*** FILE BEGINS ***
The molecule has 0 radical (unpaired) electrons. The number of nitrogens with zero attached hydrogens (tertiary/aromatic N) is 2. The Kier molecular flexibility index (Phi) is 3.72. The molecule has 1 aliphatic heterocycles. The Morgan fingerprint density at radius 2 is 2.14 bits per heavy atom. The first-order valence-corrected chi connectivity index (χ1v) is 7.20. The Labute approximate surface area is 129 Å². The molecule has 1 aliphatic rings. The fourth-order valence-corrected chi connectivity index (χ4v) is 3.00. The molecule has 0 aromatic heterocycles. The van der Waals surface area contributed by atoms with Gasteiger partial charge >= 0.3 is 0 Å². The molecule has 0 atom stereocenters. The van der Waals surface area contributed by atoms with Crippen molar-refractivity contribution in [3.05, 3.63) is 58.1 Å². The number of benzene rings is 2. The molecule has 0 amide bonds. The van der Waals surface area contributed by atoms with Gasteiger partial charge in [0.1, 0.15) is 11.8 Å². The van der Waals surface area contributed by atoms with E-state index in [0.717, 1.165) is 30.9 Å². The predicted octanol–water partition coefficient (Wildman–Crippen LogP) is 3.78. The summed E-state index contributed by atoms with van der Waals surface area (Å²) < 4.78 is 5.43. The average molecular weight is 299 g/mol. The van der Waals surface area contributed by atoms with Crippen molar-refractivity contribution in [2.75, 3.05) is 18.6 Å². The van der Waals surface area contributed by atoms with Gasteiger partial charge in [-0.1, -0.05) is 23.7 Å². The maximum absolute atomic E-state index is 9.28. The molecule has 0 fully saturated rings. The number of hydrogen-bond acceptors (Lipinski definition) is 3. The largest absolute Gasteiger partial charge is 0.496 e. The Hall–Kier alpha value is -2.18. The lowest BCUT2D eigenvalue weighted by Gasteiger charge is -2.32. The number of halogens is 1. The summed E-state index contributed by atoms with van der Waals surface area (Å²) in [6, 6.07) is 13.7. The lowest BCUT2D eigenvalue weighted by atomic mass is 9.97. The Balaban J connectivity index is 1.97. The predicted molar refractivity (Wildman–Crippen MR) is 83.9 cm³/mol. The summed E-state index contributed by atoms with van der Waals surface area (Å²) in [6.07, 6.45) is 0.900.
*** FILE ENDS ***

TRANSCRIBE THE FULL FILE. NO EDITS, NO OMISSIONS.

The molecule has 0 radical (unpaired) electrons. The number of nitrogens with zero attached hydrogens (tertiary/aromatic N) is 2. The Kier molecular flexibility index (Phi) is 3.72. The molecule has 1 aliphatic heterocycles. The Morgan fingerprint density at radius 2 is 2.14 bits per heavy atom. The first-order valence-corrected chi connectivity index (χ1v) is 7.20. The Labute approximate surface area is 129 Å². The molecule has 1 aliphatic rings. The fourth-order valence-corrected chi connectivity index (χ4v) is 3.00. The molecule has 0 aromatic heterocycles. The van der Waals surface area contributed by atoms with Gasteiger partial charge >= 0.3 is 0 Å². The molecule has 0 atom stereocenters. The van der Waals surface area contributed by atoms with Crippen molar-refractivity contribution in [3.05, 3.63) is 58.1 Å². The number of benzene rings is 2. The molecule has 0 amide bonds. The van der Waals surface area contributed by atoms with Gasteiger partial charge in [0.1, 0.15) is 11.8 Å². The van der Waals surface area contributed by atoms with E-state index in [0.717, 1.165) is 30.9 Å². The predicted octanol–water partition coefficient (Wildman–Crippen LogP) is 3.78. The summed E-state index contributed by atoms with van der Waals surface area (Å²) < 4.78 is 5.43. The average molecular weight is 299 g/mol. The van der Waals surface area contributed by atoms with Crippen molar-refractivity contribution in [2.75, 3.05) is 18.6 Å². The van der Waals surface area contributed by atoms with Gasteiger partial charge in [-0.1, -0.05) is 23.7 Å². The maximum absolute atomic E-state index is 9.28. The molecule has 0 fully saturated rings. The number of hydrogen-bond acceptors (Lipinski definition) is 3. The largest absolute Gasteiger partial charge is 0.496 e. The Hall–Kier alpha value is -2.18. The lowest BCUT2D eigenvalue weighted by Gasteiger charge is -2.32. The number of halogens is 1. The summed E-state index contributed by atoms with van der Waals surface area (Å²) in [6, 6.07) is 13.7. The lowest BCUT2D eigenvalue weighted by atomic mass is 9.97. The Balaban J connectivity index is 1.97. The predicted molar refractivity (Wildman–Crippen MR) is 83.9 cm³/mol. The summed E-state index contributed by atoms with van der Waals surface area (Å²) in [6.07, 6.45) is 0.900.